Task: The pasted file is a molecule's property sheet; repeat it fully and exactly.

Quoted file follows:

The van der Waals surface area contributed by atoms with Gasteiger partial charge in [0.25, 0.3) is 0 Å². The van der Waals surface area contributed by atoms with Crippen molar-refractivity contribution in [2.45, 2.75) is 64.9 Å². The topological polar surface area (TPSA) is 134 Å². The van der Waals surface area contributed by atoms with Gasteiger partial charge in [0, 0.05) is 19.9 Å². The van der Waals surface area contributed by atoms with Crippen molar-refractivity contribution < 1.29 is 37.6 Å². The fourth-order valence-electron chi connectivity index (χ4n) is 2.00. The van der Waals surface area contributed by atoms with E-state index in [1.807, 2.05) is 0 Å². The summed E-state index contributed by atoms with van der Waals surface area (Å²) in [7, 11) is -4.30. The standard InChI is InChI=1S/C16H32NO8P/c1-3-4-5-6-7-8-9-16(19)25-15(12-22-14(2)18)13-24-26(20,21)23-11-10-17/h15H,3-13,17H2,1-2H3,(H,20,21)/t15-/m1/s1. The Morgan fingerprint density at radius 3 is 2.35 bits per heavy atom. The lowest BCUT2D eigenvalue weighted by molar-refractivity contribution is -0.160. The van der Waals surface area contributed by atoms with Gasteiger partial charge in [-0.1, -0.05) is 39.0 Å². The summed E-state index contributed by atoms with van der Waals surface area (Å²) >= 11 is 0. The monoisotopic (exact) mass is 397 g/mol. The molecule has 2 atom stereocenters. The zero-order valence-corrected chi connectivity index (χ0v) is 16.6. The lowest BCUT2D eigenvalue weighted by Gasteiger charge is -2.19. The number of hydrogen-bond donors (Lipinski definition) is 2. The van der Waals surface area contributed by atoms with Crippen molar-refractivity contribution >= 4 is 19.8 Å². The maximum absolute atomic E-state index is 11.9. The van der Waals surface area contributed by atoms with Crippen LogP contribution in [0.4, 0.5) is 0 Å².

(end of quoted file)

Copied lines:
The van der Waals surface area contributed by atoms with Gasteiger partial charge in [0.25, 0.3) is 0 Å². The van der Waals surface area contributed by atoms with Crippen molar-refractivity contribution in [2.45, 2.75) is 64.9 Å². The topological polar surface area (TPSA) is 134 Å². The van der Waals surface area contributed by atoms with Gasteiger partial charge in [0, 0.05) is 19.9 Å². The van der Waals surface area contributed by atoms with Crippen molar-refractivity contribution < 1.29 is 37.6 Å². The fourth-order valence-electron chi connectivity index (χ4n) is 2.00. The van der Waals surface area contributed by atoms with E-state index in [1.807, 2.05) is 0 Å². The summed E-state index contributed by atoms with van der Waals surface area (Å²) in [7, 11) is -4.30. The standard InChI is InChI=1S/C16H32NO8P/c1-3-4-5-6-7-8-9-16(19)25-15(12-22-14(2)18)13-24-26(20,21)23-11-10-17/h15H,3-13,17H2,1-2H3,(H,20,21)/t15-/m1/s1. The Morgan fingerprint density at radius 3 is 2.35 bits per heavy atom. The lowest BCUT2D eigenvalue weighted by molar-refractivity contribution is -0.160. The van der Waals surface area contributed by atoms with Gasteiger partial charge in [-0.1, -0.05) is 39.0 Å². The summed E-state index contributed by atoms with van der Waals surface area (Å²) >= 11 is 0. The monoisotopic (exact) mass is 397 g/mol. The molecule has 2 atom stereocenters. The zero-order valence-corrected chi connectivity index (χ0v) is 16.6. The lowest BCUT2D eigenvalue weighted by Gasteiger charge is -2.19. The number of hydrogen-bond donors (Lipinski definition) is 2. The van der Waals surface area contributed by atoms with Crippen molar-refractivity contribution >= 4 is 19.8 Å². The maximum absolute atomic E-state index is 11.9. The van der Waals surface area contributed by atoms with Crippen LogP contribution in [0.4, 0.5) is 0 Å².